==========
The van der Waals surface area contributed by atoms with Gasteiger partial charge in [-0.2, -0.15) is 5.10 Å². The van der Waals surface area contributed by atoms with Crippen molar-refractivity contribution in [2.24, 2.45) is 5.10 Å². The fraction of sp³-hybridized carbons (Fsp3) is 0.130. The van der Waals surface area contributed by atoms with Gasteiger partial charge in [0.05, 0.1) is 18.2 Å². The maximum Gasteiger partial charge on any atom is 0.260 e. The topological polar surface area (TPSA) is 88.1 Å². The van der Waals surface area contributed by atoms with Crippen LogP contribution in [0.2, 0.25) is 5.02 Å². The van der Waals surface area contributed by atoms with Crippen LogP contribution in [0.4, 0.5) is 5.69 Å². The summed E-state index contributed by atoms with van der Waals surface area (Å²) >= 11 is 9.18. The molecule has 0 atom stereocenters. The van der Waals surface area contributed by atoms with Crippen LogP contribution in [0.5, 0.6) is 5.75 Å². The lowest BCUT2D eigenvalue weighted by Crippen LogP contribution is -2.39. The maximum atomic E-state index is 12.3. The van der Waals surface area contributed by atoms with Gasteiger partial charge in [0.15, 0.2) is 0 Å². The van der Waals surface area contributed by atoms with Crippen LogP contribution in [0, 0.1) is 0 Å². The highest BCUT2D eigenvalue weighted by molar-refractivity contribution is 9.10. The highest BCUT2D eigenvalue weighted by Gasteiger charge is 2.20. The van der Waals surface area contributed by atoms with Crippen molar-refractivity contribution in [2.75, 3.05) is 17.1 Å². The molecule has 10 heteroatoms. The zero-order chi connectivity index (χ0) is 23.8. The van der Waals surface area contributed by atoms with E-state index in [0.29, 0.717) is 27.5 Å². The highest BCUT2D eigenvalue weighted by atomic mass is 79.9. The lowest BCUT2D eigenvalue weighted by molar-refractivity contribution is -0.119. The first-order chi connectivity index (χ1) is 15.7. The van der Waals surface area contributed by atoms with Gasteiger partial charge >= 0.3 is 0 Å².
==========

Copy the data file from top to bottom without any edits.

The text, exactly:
The van der Waals surface area contributed by atoms with Gasteiger partial charge in [-0.2, -0.15) is 5.10 Å². The van der Waals surface area contributed by atoms with Crippen molar-refractivity contribution in [2.24, 2.45) is 5.10 Å². The fraction of sp³-hybridized carbons (Fsp3) is 0.130. The van der Waals surface area contributed by atoms with Gasteiger partial charge in [0.05, 0.1) is 18.2 Å². The maximum Gasteiger partial charge on any atom is 0.260 e. The topological polar surface area (TPSA) is 88.1 Å². The van der Waals surface area contributed by atoms with Crippen LogP contribution in [0.2, 0.25) is 5.02 Å². The van der Waals surface area contributed by atoms with Crippen LogP contribution in [0.4, 0.5) is 5.69 Å². The summed E-state index contributed by atoms with van der Waals surface area (Å²) >= 11 is 9.18. The molecule has 0 atom stereocenters. The van der Waals surface area contributed by atoms with Crippen LogP contribution in [0.5, 0.6) is 5.75 Å². The lowest BCUT2D eigenvalue weighted by Crippen LogP contribution is -2.39. The maximum atomic E-state index is 12.3. The van der Waals surface area contributed by atoms with Gasteiger partial charge in [0.15, 0.2) is 0 Å². The van der Waals surface area contributed by atoms with Crippen LogP contribution in [0, 0.1) is 0 Å². The highest BCUT2D eigenvalue weighted by molar-refractivity contribution is 9.10. The highest BCUT2D eigenvalue weighted by Gasteiger charge is 2.20. The van der Waals surface area contributed by atoms with Crippen molar-refractivity contribution in [2.75, 3.05) is 17.1 Å². The molecule has 10 heteroatoms. The zero-order chi connectivity index (χ0) is 23.8. The van der Waals surface area contributed by atoms with E-state index in [0.29, 0.717) is 27.5 Å². The highest BCUT2D eigenvalue weighted by atomic mass is 79.9. The lowest BCUT2D eigenvalue weighted by molar-refractivity contribution is -0.119. The first-order chi connectivity index (χ1) is 15.7. The van der Waals surface area contributed by atoms with Gasteiger partial charge >= 0.3 is 0 Å².